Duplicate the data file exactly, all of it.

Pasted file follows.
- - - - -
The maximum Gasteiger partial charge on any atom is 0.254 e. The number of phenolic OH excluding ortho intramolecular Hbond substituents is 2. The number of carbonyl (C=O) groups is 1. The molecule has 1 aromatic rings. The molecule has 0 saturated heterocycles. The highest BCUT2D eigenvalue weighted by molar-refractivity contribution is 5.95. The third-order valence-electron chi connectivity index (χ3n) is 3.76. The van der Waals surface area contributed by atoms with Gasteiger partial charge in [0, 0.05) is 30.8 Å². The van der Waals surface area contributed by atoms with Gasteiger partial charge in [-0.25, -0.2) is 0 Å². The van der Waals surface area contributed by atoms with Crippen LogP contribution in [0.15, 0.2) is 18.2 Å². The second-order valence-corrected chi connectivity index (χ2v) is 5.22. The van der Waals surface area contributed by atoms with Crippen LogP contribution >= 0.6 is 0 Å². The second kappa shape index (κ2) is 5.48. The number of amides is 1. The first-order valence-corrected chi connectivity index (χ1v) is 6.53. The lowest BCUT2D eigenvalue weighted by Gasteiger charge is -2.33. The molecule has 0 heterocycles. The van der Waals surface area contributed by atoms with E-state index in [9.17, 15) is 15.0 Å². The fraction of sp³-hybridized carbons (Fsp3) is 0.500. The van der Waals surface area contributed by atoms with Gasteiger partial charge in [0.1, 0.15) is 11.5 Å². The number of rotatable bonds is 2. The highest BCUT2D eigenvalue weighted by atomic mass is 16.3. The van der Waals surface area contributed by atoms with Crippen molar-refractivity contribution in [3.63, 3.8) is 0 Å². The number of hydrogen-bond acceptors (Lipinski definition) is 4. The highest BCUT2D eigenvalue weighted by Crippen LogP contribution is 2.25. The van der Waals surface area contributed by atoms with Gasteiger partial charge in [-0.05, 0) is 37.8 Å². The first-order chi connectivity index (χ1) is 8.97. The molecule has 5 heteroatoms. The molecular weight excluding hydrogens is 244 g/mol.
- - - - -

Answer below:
The maximum Gasteiger partial charge on any atom is 0.254 e. The number of phenolic OH excluding ortho intramolecular Hbond substituents is 2. The number of carbonyl (C=O) groups is 1. The molecule has 1 aromatic rings. The molecule has 0 saturated heterocycles. The highest BCUT2D eigenvalue weighted by molar-refractivity contribution is 5.95. The third-order valence-electron chi connectivity index (χ3n) is 3.76. The van der Waals surface area contributed by atoms with Gasteiger partial charge in [0, 0.05) is 30.8 Å². The van der Waals surface area contributed by atoms with Gasteiger partial charge in [-0.25, -0.2) is 0 Å². The van der Waals surface area contributed by atoms with Crippen LogP contribution in [0.15, 0.2) is 18.2 Å². The second-order valence-corrected chi connectivity index (χ2v) is 5.22. The van der Waals surface area contributed by atoms with Crippen LogP contribution >= 0.6 is 0 Å². The second kappa shape index (κ2) is 5.48. The number of amides is 1. The first-order valence-corrected chi connectivity index (χ1v) is 6.53. The lowest BCUT2D eigenvalue weighted by Gasteiger charge is -2.33. The molecule has 0 heterocycles. The van der Waals surface area contributed by atoms with E-state index in [9.17, 15) is 15.0 Å². The fraction of sp³-hybridized carbons (Fsp3) is 0.500. The van der Waals surface area contributed by atoms with Gasteiger partial charge in [0.1, 0.15) is 11.5 Å². The number of rotatable bonds is 2. The highest BCUT2D eigenvalue weighted by atomic mass is 16.3. The van der Waals surface area contributed by atoms with Crippen molar-refractivity contribution in [3.63, 3.8) is 0 Å². The number of hydrogen-bond acceptors (Lipinski definition) is 4. The highest BCUT2D eigenvalue weighted by Crippen LogP contribution is 2.25. The van der Waals surface area contributed by atoms with Gasteiger partial charge in [-0.05, 0) is 37.8 Å². The first-order chi connectivity index (χ1) is 8.97. The molecule has 5 heteroatoms. The molecular weight excluding hydrogens is 244 g/mol.